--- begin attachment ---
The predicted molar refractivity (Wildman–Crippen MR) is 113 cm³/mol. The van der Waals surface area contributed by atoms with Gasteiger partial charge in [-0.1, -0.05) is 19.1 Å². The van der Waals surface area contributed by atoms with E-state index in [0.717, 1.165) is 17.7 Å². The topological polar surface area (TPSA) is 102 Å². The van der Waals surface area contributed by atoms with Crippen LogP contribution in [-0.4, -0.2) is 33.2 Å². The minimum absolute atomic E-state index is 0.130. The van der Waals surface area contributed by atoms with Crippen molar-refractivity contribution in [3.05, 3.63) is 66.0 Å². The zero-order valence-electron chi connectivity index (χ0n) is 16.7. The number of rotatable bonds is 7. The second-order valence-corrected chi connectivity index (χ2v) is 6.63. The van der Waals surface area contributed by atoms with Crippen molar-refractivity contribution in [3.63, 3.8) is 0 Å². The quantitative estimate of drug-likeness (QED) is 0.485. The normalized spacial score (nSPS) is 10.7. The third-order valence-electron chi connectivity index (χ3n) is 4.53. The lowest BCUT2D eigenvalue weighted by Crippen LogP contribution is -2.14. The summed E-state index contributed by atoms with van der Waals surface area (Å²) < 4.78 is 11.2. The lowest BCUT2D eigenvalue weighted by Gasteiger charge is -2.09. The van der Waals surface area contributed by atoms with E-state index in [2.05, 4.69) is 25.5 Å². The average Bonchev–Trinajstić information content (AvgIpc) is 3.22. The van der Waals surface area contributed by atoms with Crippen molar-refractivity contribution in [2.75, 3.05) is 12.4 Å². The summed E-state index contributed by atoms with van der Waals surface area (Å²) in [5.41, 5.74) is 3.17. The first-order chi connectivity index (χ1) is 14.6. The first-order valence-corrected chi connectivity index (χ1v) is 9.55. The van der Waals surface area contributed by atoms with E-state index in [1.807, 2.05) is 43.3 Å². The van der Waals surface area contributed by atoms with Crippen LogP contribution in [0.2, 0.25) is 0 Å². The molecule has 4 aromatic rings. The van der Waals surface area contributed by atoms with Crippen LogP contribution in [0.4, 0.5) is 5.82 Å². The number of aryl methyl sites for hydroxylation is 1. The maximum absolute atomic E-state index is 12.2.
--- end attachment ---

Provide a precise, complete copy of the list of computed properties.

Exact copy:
The predicted molar refractivity (Wildman–Crippen MR) is 113 cm³/mol. The van der Waals surface area contributed by atoms with Gasteiger partial charge in [-0.1, -0.05) is 19.1 Å². The van der Waals surface area contributed by atoms with E-state index in [0.717, 1.165) is 17.7 Å². The topological polar surface area (TPSA) is 102 Å². The van der Waals surface area contributed by atoms with Crippen LogP contribution in [-0.4, -0.2) is 33.2 Å². The minimum absolute atomic E-state index is 0.130. The van der Waals surface area contributed by atoms with Crippen molar-refractivity contribution in [3.05, 3.63) is 66.0 Å². The zero-order valence-electron chi connectivity index (χ0n) is 16.7. The number of rotatable bonds is 7. The second-order valence-corrected chi connectivity index (χ2v) is 6.63. The van der Waals surface area contributed by atoms with Crippen molar-refractivity contribution in [3.63, 3.8) is 0 Å². The quantitative estimate of drug-likeness (QED) is 0.485. The normalized spacial score (nSPS) is 10.7. The third-order valence-electron chi connectivity index (χ3n) is 4.53. The lowest BCUT2D eigenvalue weighted by Crippen LogP contribution is -2.14. The summed E-state index contributed by atoms with van der Waals surface area (Å²) < 4.78 is 11.2. The lowest BCUT2D eigenvalue weighted by Gasteiger charge is -2.09. The van der Waals surface area contributed by atoms with E-state index in [2.05, 4.69) is 25.5 Å². The average Bonchev–Trinajstić information content (AvgIpc) is 3.22. The van der Waals surface area contributed by atoms with Crippen molar-refractivity contribution in [2.75, 3.05) is 12.4 Å². The summed E-state index contributed by atoms with van der Waals surface area (Å²) in [5.41, 5.74) is 3.17. The first-order chi connectivity index (χ1) is 14.6. The first-order valence-corrected chi connectivity index (χ1v) is 9.55. The van der Waals surface area contributed by atoms with E-state index in [1.807, 2.05) is 43.3 Å². The van der Waals surface area contributed by atoms with Crippen LogP contribution in [0.2, 0.25) is 0 Å². The molecule has 4 aromatic rings. The van der Waals surface area contributed by atoms with Crippen LogP contribution in [0.4, 0.5) is 5.82 Å². The number of aryl methyl sites for hydroxylation is 1. The maximum absolute atomic E-state index is 12.2.